The Muslim community needs to make serious efforts to deal with the terrorism scourge, a group of Islamic religious teachers in Singapore said yesterday.
They urged the community to speak out against individuals who have been influenced by radical ideology and who support acts of terror committed worldwide, saying that these people should be given proper counselling as they have been led astray.
"Terrorist ideology should be likened to deviant teachings, and must be reported to the authorities so that its influence can be curbed and the individuals involved rehabilitated,'' they said in a statement in Malay.
The call to action was made by seven ustaz, or Islamic religious leaders. They are: Madrasah Aljunied principal Mahmoud Matlub Sidek; Ustaz Abdul Manaf Rahmat, a mosque religious officer at Mydin Mosque; Maybank syariah consultant Kamal Mokhtar; and Uztaz Khairul Anwar Mohamed Aznan, Fathurrahman M. Dawoed, Muhammad Imran Othman and Zaidi Samsudi.
Their statement comes a day after news broke that Singapore had detained, for the first time, a Singaporean woman under the Internal Security Act for radicalism.
The woman is Syaikhah Izzah Zahrah Al Ansari, 22, a contract infant care assistant at a pre-school who was arrested earlier this month. Her detention shows that although the Muslim community here has been warned about terrorist activities abroad and advised to steer clear of such activity, there are still some who have fallen prey, said the statement.
"As part of a multi-racial society in Singapore, we need to be aware that our actions have implications on other communities," it added. "This case is bound to cause unease and anxiety among them. They may become suspicious of Muslims, especially Muslim women who deal directly with the general public."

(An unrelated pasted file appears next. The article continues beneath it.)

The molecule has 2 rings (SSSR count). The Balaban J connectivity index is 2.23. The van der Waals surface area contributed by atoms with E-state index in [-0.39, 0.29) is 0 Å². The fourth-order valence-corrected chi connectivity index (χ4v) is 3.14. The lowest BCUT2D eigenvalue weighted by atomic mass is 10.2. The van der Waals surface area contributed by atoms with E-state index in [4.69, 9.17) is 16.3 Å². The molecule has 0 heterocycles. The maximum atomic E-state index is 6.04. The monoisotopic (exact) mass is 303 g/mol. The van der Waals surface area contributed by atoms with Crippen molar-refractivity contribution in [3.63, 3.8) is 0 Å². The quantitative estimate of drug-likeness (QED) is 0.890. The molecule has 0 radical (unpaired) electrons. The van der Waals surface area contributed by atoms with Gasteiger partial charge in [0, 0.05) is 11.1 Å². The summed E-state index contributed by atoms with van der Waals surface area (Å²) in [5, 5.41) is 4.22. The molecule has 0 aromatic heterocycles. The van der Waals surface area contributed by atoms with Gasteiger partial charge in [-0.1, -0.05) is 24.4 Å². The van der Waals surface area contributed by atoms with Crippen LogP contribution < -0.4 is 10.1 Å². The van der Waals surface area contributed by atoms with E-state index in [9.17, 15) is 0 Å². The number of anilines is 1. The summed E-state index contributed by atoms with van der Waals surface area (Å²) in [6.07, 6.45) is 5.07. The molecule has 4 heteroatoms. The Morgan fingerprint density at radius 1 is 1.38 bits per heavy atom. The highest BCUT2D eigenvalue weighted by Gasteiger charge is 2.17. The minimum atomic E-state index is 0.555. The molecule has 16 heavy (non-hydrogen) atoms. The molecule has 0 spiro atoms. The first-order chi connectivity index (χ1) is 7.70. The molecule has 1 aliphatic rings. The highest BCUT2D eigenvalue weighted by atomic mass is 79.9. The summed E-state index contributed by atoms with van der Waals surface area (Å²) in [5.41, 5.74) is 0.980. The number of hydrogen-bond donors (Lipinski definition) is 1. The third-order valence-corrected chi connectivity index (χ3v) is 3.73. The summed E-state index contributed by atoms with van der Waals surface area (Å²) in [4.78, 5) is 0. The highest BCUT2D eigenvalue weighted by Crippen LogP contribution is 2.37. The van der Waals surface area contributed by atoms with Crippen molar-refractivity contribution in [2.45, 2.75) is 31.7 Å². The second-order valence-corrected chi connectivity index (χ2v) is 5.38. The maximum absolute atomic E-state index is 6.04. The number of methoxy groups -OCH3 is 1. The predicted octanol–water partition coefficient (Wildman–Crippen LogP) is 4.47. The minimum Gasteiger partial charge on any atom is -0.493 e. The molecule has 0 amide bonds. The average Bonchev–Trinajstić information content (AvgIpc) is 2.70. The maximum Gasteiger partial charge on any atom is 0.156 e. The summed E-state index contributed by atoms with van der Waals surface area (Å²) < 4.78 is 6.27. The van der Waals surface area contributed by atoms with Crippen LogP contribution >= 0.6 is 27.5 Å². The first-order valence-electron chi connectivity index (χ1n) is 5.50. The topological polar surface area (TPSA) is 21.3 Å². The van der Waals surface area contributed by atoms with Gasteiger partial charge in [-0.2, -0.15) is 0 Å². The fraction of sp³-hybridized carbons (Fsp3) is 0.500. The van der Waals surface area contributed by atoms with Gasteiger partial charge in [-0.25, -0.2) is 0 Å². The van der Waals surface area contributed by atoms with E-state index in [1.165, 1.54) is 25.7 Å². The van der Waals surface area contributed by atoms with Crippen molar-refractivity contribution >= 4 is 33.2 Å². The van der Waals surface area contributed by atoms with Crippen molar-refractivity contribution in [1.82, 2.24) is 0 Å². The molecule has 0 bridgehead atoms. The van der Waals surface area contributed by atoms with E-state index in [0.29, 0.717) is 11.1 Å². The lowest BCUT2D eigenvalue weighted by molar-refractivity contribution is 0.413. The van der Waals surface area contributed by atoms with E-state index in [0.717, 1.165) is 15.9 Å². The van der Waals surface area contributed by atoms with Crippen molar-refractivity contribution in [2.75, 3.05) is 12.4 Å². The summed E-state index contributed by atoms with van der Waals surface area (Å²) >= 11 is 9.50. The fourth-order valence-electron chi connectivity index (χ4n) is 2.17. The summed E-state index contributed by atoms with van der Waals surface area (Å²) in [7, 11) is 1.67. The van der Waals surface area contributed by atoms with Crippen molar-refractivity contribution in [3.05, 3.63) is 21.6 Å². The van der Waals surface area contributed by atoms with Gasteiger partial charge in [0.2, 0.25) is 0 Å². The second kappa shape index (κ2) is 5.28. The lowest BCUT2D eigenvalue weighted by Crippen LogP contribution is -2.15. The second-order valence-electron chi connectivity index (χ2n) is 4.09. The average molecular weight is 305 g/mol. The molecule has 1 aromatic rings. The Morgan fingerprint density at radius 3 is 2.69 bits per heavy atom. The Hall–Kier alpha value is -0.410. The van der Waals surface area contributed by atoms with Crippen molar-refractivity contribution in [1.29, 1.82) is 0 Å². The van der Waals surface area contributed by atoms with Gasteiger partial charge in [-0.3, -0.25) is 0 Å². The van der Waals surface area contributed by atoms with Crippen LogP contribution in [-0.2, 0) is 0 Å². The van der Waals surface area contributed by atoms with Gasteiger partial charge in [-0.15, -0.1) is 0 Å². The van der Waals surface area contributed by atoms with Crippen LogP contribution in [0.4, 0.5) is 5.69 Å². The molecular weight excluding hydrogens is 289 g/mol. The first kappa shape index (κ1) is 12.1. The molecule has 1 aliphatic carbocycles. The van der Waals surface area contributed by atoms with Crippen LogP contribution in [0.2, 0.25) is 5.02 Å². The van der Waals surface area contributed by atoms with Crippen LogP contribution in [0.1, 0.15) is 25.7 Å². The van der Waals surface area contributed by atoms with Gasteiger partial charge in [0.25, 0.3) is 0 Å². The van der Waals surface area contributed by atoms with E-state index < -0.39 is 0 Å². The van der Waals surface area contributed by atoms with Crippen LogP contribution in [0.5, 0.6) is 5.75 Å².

So, the Muslim community must take decisive steps to ensure this episode is not repeated, it said.
"This has become more urgent in the light of terror attacks happening around the world," the seven ustaz said.
They laid out three steps the community should take.
First, members of the community must let all Singaporeans know that Islam is a religion of peace that does not preach violence.
Second, religious knowledge must come from accurate and credible sources, not dubious sources that may give rise to misinterpretations of the faith.
"We need to stress to the Muslim community that knowledge must come only from accredited religious teachers," said the statement.
Third, the Muslim community must be proactive in reaching out to other communities.
"Not only should we reach out to our neighbours, (but) we must also actively participate in various community events so that people will know who we truly are," said the statement.
"It is imperative that they know we are just like them and have similar aspirations. Like others, we also wish to contribute to nation building and hope for the best for everyone."
Nur Asyiqin Mohamad Salleh